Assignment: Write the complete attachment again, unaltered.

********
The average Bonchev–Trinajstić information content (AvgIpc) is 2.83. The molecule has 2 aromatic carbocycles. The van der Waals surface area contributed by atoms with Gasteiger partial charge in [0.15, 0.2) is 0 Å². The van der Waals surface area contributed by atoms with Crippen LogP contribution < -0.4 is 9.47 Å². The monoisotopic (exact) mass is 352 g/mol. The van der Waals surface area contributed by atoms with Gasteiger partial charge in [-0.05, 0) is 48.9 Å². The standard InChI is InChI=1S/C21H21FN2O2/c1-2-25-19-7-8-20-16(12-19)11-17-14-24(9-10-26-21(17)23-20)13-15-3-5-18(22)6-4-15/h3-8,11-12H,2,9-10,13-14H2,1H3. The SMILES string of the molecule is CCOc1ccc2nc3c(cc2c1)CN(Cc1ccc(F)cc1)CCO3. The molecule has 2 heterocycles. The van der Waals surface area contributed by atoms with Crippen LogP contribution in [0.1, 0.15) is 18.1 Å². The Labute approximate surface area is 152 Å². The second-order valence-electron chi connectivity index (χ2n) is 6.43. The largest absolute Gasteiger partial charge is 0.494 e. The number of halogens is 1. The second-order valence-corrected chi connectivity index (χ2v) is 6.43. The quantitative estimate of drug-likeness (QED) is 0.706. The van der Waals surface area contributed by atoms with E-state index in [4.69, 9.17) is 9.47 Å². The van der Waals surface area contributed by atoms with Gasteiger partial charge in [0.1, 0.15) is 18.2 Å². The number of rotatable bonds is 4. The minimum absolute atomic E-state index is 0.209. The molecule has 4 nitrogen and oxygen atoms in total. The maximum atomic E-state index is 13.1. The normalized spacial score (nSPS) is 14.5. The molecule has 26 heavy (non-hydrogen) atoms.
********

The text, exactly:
The average Bonchev–Trinajstić information content (AvgIpc) is 2.83. The molecule has 2 aromatic carbocycles. The van der Waals surface area contributed by atoms with Gasteiger partial charge in [0.15, 0.2) is 0 Å². The van der Waals surface area contributed by atoms with Crippen LogP contribution < -0.4 is 9.47 Å². The monoisotopic (exact) mass is 352 g/mol. The van der Waals surface area contributed by atoms with Gasteiger partial charge in [-0.05, 0) is 48.9 Å². The standard InChI is InChI=1S/C21H21FN2O2/c1-2-25-19-7-8-20-16(12-19)11-17-14-24(9-10-26-21(17)23-20)13-15-3-5-18(22)6-4-15/h3-8,11-12H,2,9-10,13-14H2,1H3. The SMILES string of the molecule is CCOc1ccc2nc3c(cc2c1)CN(Cc1ccc(F)cc1)CCO3. The molecule has 2 heterocycles. The van der Waals surface area contributed by atoms with Crippen LogP contribution in [0.1, 0.15) is 18.1 Å². The Labute approximate surface area is 152 Å². The second-order valence-electron chi connectivity index (χ2n) is 6.43. The largest absolute Gasteiger partial charge is 0.494 e. The number of halogens is 1. The second-order valence-corrected chi connectivity index (χ2v) is 6.43. The quantitative estimate of drug-likeness (QED) is 0.706. The van der Waals surface area contributed by atoms with E-state index in [4.69, 9.17) is 9.47 Å². The van der Waals surface area contributed by atoms with Gasteiger partial charge in [0.1, 0.15) is 18.2 Å². The number of rotatable bonds is 4. The minimum absolute atomic E-state index is 0.209. The molecule has 4 nitrogen and oxygen atoms in total. The maximum atomic E-state index is 13.1. The normalized spacial score (nSPS) is 14.5. The molecule has 26 heavy (non-hydrogen) atoms.